Bushman is the lead author of Action Plan for Menopause as well as numerous research articles. She resides in Strafford, Missouri, with her husband, Tobin. She participates in numerous activities in her leisure time, including running, cycling, hiking, weightlifting, kayaking, and scuba diving.
ABOUT THE CONTRIBUTORS
Christopher Berger, PhD, CSCS, is an exercise physiologist formerly with the University of Pittsburgh, but now at The George Washington University where he teaches exercise physiology. He is a certified member of both the American College of Sports Medicine and the National Strength and Conditioning Association. Berger specializes in metabolism and weight management.
Keith Burns, MS, is a graduate student in the department of exercise science at the University of South Carolina. His academic interests are in the area of clinical exercise physiology with a research focus to better understanding how daily physical activity and exercise provide health benefits for people with chronic diseases and disabilities.
Wojtek Chodzko Zajko, PhD, is with the department of kinesiology and community health at the University of Illinois at Urbana-Champaign. He focuses on the effect of exercise and physical activity on health and quality of life in old age. Chodzko Zajko is active on several professional advisory boards such as the Scientific Advisory Committee of the World Health Organization, which developed the WHO Guidelines for Physical Activity Among Older Persons, and the WHO task force charged with developing a strategy for integrating physical activity into a comprehensive program of active aging. Chodzko-Zajko is the principal investigator on projects charged with developing a national strategy for promoting healthy aging in the United States.
Shawn H. Dolan, Ph D, RD, CSSD, is a member of the American College of Sports Medicine and American Dietetic Association (ADA). She is currently the assistant director of Sports Dietetics USA, a subunit of Sports Cardiovascular and Wellness Nutrition, a dietetic practice groups within ADA. Dolan is a sport dietitian and physiologist with the United States Olympic Committee (USOC). She works primarily with the team and technical sports folio. Prior to the USOC, Dolan was an assistant professor of kinesiology at California State University at Long Beach, where she taught sport and wellness nutrition, resistance training program design, exercise physiology, and fundamentals of personal training.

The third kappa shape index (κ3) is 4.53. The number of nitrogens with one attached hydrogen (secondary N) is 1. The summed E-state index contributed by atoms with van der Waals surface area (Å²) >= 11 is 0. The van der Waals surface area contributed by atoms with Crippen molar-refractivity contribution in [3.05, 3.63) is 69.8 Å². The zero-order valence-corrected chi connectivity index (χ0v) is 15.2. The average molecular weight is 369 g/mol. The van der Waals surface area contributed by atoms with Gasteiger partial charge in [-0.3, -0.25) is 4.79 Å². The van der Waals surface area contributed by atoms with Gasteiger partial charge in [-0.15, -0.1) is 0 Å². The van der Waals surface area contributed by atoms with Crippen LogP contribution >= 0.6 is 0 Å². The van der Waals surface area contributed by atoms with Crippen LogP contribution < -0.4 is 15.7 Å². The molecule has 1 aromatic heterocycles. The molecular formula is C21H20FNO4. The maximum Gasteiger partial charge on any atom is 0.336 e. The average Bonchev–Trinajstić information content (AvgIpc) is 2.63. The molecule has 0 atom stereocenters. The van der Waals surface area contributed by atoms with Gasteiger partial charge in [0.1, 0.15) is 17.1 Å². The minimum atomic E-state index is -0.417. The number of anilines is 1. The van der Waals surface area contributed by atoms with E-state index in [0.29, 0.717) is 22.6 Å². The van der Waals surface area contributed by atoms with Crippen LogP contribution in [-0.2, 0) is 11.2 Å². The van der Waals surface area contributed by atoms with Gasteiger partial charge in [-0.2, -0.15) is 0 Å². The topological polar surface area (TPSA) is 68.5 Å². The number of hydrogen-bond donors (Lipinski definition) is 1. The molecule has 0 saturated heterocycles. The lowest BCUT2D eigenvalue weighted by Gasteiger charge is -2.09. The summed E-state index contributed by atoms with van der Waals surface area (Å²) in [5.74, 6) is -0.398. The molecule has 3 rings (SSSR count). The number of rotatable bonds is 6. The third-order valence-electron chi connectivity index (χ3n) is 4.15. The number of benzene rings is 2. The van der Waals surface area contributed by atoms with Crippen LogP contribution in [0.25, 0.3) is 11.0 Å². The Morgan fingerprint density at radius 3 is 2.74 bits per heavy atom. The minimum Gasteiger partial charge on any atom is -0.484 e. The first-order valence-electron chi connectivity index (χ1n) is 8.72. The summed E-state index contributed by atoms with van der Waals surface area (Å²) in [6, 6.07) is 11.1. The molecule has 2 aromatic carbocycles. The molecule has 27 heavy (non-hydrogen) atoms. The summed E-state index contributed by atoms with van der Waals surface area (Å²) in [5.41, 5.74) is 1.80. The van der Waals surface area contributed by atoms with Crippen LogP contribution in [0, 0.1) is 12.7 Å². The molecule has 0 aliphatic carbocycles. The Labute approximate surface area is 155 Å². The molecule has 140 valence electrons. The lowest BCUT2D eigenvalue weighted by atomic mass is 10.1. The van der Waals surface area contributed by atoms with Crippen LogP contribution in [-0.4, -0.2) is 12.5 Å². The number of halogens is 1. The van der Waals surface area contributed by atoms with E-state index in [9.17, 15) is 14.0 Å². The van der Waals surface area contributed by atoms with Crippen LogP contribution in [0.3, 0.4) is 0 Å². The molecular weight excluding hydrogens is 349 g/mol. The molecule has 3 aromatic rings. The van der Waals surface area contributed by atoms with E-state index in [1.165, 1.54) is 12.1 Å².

J. Larry Durstine, PhD, is a fellow and past president of the American College of Sports Medicine. He is a distinguished professor at the University of South Carolina and serves as chair of the department of exercise science and director of clinical exercise programs. Durstine has published over 70 refereed research publications, edited 8 books, and written more than 30 book chapters. His research interest includes the effects of physical activity on blood lipid and lipoprotein concentrations. He has examined the relationships between exercise and novel cardiovascular disease risk factors in men, minority women, and people with chronic diseases and disabilities.
Avery Faigenbaum, EdD, is a fellow of the American College of Sports Medicine and of the National Strength and Conditioning Association. He is a professor at the College of New Jersey in the department of health and exercise science. Faigenbaum’s research interests include various resistance training techniques as well as the benefits of physical activity for school-age youth. As a researcher and practitioner in the field of exercise science, he has developed successful youth fitness programs and has authored numerous scientific publications, book chapters, and eight books including Youth Strength Training (Human Kinetics, 2009).
William B. Farquhar, PhD, is a fellow of the American College of Sports Medicine and is an associate professor in the department of kinesiology and applied physiology at the University of Delaware. Farquhar studies blood pressure regulation in humans and teaches undergraduate and graduate physiology courses. He publishes his research findings in peer-reviewed scientific journals and regularly presents at national meetings.
Amy Fowler, BS, is a member of the American College of Sports Medicine and is an ACSM certified exercise specialist and registered clinical exercise physiologist. She is the manager of preventive cardiology at William Beaumont Hospital in Royal Oak, Michigan. Fowler’s professional interests are women’s heart health, diabetes management, and patient advocacy.
Barry A. Franklin, PhD, is director of the Cardiac Rehabilitation and Exercise Laboratories at William Beaumont Hospital in Royal Oak, Michigan. He holds adjunct faculty appointments at Oakland University, Wayne State University School of Medicine, and the University of Michigan Medical School. He served as president of the AACVPR in 1988 and president of ACSM in 1999. In 2010, he was appointed to the AHA board of trustees. Franklin is a past editor in chief of the Journalof Cardiopulmonary Rehabilitation and currently holds editorial positions with 17 scientific and clinical journals. He has written or edited more than 500 publications, including 27 books.